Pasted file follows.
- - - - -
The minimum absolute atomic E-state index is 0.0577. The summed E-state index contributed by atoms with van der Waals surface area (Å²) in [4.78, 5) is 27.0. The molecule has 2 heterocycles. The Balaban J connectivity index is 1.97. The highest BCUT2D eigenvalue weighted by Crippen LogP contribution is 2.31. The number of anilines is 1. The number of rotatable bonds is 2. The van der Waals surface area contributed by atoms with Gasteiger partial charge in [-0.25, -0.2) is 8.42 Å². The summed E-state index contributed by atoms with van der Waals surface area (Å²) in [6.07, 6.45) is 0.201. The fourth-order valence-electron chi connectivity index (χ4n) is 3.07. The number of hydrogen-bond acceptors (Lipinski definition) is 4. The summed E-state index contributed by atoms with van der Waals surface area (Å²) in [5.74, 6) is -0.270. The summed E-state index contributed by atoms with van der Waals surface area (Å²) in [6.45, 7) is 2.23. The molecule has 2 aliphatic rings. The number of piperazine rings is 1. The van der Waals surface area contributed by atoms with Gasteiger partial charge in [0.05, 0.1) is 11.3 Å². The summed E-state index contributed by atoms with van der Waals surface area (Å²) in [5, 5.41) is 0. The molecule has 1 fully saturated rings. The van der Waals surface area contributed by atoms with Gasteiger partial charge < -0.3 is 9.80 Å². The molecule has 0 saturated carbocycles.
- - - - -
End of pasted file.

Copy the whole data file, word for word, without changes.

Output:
The minimum absolute atomic E-state index is 0.0577. The summed E-state index contributed by atoms with van der Waals surface area (Å²) in [4.78, 5) is 27.0. The molecule has 2 heterocycles. The Balaban J connectivity index is 1.97. The highest BCUT2D eigenvalue weighted by Crippen LogP contribution is 2.31. The number of anilines is 1. The number of rotatable bonds is 2. The van der Waals surface area contributed by atoms with Gasteiger partial charge in [-0.25, -0.2) is 8.42 Å². The summed E-state index contributed by atoms with van der Waals surface area (Å²) in [6.07, 6.45) is 0.201. The fourth-order valence-electron chi connectivity index (χ4n) is 3.07. The number of hydrogen-bond acceptors (Lipinski definition) is 4. The summed E-state index contributed by atoms with van der Waals surface area (Å²) in [5.74, 6) is -0.270. The summed E-state index contributed by atoms with van der Waals surface area (Å²) in [6.45, 7) is 2.23. The molecule has 2 aliphatic rings. The number of piperazine rings is 1. The van der Waals surface area contributed by atoms with Gasteiger partial charge in [0.05, 0.1) is 11.3 Å². The summed E-state index contributed by atoms with van der Waals surface area (Å²) in [5, 5.41) is 0. The molecule has 1 fully saturated rings. The van der Waals surface area contributed by atoms with Gasteiger partial charge < -0.3 is 9.80 Å². The molecule has 0 saturated carbocycles.